The newly unveiled Itanium processor 9500 series is twice as powerful as the previous generation, says Intel. The added power gives the new processors the ability to handle heavy workloads and
applications like business analytics, large-scale database management and enterprise resource planning (ERP).
Commenting on the need for more powerful processors in the enterprise, Diane Bryant, who is VP and general manager for Intel's Datacenter and Connected Systems Group, spoke about how important it is for mission critical applications to always be available and highly responsive. The Intel Itanium 9500 processor, she explained, was developed specifically to handle the heavy workloads of these mission-critical enterprise applications.
A Major Upgrade
Bryant said the Intel Itanium 9500 processors contain 3.1 billion transistors, making the series the most sophisticated general purpose processors to date.
The new processor family supports up to twice as many cores -- eight instead of four -- compared against the previous-generation. It packs up to 54 MB of on-die memory, and enables up to 2 TB of low voltage DIMMs in a four-socket configuration.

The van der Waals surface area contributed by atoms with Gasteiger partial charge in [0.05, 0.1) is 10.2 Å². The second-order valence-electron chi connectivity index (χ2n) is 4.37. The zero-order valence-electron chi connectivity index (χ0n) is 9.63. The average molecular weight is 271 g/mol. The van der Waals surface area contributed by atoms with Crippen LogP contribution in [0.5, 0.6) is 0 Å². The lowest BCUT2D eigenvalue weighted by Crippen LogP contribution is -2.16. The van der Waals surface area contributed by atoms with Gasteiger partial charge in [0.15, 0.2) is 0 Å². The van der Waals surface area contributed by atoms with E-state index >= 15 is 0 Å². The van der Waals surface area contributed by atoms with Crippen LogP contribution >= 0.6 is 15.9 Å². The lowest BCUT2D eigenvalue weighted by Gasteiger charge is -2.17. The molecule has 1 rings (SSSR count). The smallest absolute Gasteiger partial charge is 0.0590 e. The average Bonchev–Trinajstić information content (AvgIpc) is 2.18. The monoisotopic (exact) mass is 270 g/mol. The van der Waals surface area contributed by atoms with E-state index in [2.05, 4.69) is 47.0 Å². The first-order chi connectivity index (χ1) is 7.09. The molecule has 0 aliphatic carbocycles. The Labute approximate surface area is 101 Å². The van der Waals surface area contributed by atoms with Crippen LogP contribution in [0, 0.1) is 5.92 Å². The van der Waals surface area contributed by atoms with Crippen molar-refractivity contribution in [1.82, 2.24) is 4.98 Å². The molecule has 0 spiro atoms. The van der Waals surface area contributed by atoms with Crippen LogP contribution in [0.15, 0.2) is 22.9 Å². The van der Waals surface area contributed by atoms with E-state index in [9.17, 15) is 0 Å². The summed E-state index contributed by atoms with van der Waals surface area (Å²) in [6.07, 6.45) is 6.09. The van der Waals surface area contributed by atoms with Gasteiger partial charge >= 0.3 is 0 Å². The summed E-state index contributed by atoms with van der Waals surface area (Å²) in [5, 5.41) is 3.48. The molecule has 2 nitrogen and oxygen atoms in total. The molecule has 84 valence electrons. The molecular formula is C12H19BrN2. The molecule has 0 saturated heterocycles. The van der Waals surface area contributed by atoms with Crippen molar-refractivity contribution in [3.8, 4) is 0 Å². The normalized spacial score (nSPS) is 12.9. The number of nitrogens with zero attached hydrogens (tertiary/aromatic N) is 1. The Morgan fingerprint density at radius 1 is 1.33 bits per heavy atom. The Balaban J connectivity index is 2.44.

The speed of the processor increased 40 percent over the previous generation in lower power configurations. The new frequencies range from 1.73 GHz and a power level of 130 watts, to 2.53 GHz at a power level of 170 watts.
HP Gives a Nod
Hewlett Packard will be using the Itanium 9500 chips in a number of their systems and expressed support for the resiliency, scalability and high availability that the new chips offer.
Ric Lewis, VP and interim general manager for HP's Business Critical Systems, said that adding the new Intel Itanium processors to HP's Integrity systems and HP-UX portfolio will help provide "breakthrough performance," and increased productivity for enterprise applications.
OEMs Will Be Pleased
We asked Charles King, principal analyst at Pund-IT, about where the new processor family fits in. From a technical perspective, he told us the new Itanium 9500 is a generational upgrade that incorporates several new or significantly improved features.
"With twice the number of cores, 2.3 times better performance scaling and 33 percent improvement in I/O speed, the new chip should be welcomed by existing Itanium customers and provide vendors -- especially HP -- plenty of ammo for their new system offerings," King said.
"In addition, Intel's new Modular Development Model -- which leverages commonalities between the Itanium 9500 and the Xeon E7 family -- will make it easier for customers to adopt the platform best suited for the applications and workloads they depend on, and should also allow them to gain greater value from their Intel silicon investments. Overall, the new Itanium 9500 qualifies as a major upgrade that will please Intel's OEM partners and their enterprise customers."
The Intel Itanium processor 9500 series is available now and is priced from $1,350 to $4,650 in quantities of 1,000 units.